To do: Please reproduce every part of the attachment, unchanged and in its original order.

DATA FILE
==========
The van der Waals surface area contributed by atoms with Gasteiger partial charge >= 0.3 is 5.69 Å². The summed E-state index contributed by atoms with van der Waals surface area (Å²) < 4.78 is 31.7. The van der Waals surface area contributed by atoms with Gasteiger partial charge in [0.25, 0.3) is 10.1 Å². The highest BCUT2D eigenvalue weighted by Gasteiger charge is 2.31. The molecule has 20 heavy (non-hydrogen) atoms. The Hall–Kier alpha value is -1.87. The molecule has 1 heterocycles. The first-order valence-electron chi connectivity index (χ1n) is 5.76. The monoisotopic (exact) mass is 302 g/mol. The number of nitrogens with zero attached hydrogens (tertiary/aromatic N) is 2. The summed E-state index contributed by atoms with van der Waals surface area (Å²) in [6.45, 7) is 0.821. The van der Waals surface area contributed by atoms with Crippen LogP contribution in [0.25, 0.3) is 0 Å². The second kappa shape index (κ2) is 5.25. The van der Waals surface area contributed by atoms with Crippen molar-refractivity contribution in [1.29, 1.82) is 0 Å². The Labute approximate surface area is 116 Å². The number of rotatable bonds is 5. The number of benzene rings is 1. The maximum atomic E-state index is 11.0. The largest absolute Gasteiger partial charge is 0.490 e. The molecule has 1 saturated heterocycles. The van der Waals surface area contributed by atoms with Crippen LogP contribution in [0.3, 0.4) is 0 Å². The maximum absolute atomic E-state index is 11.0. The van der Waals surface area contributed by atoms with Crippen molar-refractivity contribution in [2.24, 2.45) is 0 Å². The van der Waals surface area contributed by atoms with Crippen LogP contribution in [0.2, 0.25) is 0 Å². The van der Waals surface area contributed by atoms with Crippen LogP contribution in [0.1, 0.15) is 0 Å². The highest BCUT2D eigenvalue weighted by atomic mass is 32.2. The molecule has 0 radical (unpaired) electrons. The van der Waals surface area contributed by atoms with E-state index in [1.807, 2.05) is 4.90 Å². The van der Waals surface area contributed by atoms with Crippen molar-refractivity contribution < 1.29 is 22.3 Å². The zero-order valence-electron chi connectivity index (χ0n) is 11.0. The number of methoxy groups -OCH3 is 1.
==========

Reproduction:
The van der Waals surface area contributed by atoms with Gasteiger partial charge >= 0.3 is 5.69 Å². The summed E-state index contributed by atoms with van der Waals surface area (Å²) < 4.78 is 31.7. The van der Waals surface area contributed by atoms with Gasteiger partial charge in [0.25, 0.3) is 10.1 Å². The highest BCUT2D eigenvalue weighted by Gasteiger charge is 2.31. The molecule has 20 heavy (non-hydrogen) atoms. The Hall–Kier alpha value is -1.87. The molecule has 1 heterocycles. The first-order valence-electron chi connectivity index (χ1n) is 5.76. The monoisotopic (exact) mass is 302 g/mol. The number of nitrogens with zero attached hydrogens (tertiary/aromatic N) is 2. The summed E-state index contributed by atoms with van der Waals surface area (Å²) in [6.45, 7) is 0.821. The van der Waals surface area contributed by atoms with Crippen LogP contribution in [0.25, 0.3) is 0 Å². The second kappa shape index (κ2) is 5.25. The van der Waals surface area contributed by atoms with Crippen molar-refractivity contribution in [1.29, 1.82) is 0 Å². The Labute approximate surface area is 116 Å². The number of rotatable bonds is 5. The number of benzene rings is 1. The maximum atomic E-state index is 11.0. The largest absolute Gasteiger partial charge is 0.490 e. The molecule has 1 saturated heterocycles. The van der Waals surface area contributed by atoms with Crippen LogP contribution in [0.3, 0.4) is 0 Å². The maximum absolute atomic E-state index is 11.0. The van der Waals surface area contributed by atoms with Crippen molar-refractivity contribution in [2.24, 2.45) is 0 Å². The van der Waals surface area contributed by atoms with Crippen LogP contribution in [0.2, 0.25) is 0 Å². The van der Waals surface area contributed by atoms with Crippen LogP contribution in [0.1, 0.15) is 0 Å². The highest BCUT2D eigenvalue weighted by atomic mass is 32.2. The molecule has 0 radical (unpaired) electrons. The van der Waals surface area contributed by atoms with E-state index in [1.807, 2.05) is 4.90 Å². The van der Waals surface area contributed by atoms with Crippen molar-refractivity contribution < 1.29 is 22.3 Å². The zero-order valence-electron chi connectivity index (χ0n) is 11.0. The number of methoxy groups -OCH3 is 1.